Door Number Three

One of the big things that has changed in our high-tech virtual world is that we no longer need to wait for September to climb on a bus and go back to school. We can go at the push of a button.

I’ve pushed that particular button several times recently. (Which is no huge surprise to lots of you!)

Many students of brain function and human development hold that the most difficult thing people learn to do is to read. A large number of neuro “switches” are all required to click on before we are ready to read, no matter how eager we, or those around us, may be.

I was eager. Never having been to kindergarten, I clung to the promise that, in first grade, I would learn to read. Truthfully, I somehow supposed that meant on the first day of first grade!

I’m grateful that I gave it a few more days and the miracle did, indeed, happen. (This was a miracle I appreciated even more in the days when I was trying to learn to read Hebrew!)

Today, I had a new thought.

Having pushed that back to school button several times, I was faced, this afternoon, with two live calls and a webinar I needed to watch, all in the same hour and a half time slot. Sally, Dick & Jane did not torment me that way!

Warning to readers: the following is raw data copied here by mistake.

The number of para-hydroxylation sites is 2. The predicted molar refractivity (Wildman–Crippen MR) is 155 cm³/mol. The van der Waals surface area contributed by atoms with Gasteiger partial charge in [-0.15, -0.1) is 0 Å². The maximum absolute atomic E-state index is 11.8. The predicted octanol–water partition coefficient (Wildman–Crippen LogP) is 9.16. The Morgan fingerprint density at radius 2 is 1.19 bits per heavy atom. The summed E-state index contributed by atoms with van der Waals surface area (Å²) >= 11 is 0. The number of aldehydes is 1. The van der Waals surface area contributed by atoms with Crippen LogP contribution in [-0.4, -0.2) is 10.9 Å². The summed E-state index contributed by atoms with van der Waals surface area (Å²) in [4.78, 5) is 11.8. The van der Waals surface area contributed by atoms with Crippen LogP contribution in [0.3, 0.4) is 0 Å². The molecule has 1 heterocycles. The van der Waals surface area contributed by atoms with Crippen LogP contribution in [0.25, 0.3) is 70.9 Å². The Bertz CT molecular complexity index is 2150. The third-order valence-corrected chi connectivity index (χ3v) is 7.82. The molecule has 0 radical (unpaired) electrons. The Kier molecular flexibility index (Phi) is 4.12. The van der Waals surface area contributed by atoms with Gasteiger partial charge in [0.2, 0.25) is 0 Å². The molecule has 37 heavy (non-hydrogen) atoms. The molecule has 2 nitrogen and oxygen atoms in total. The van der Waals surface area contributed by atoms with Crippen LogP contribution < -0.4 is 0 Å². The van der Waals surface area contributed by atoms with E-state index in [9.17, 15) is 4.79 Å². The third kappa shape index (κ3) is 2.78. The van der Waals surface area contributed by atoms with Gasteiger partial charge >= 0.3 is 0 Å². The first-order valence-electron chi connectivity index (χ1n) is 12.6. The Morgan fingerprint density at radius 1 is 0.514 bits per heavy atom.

My choices could loosely be classified as the fun one, the potentially really useful one, and the more familiar one that, in a very real sense, supports all the rest of the choices.

Yep. I chose door number three. The one that, if you boil it all down, is really about taking care of me so that I can do the rest of the things I care about.

It wasn’t really an easy choice. The world isn’t necessarily in favor of our making choices like this. And yet, if we’re going to make a difference, we must. Not every time, perhaps, but quite often.

So, food, today. (Stay tuned for details in the coming weeks…)

And, conveniently, there’s a re-run of the fun one coming up, as well as one more opportunity being scheduled for the really useful one. (As there so often is!)

The other good news?

All that learning and not a little plaid dress or a stiff, squeaky pair of shoes in sight!

It is really, really, really never too late!


Sue Boardman, Certified Intentional Creativity®
Color of Woman Teacher & Coach

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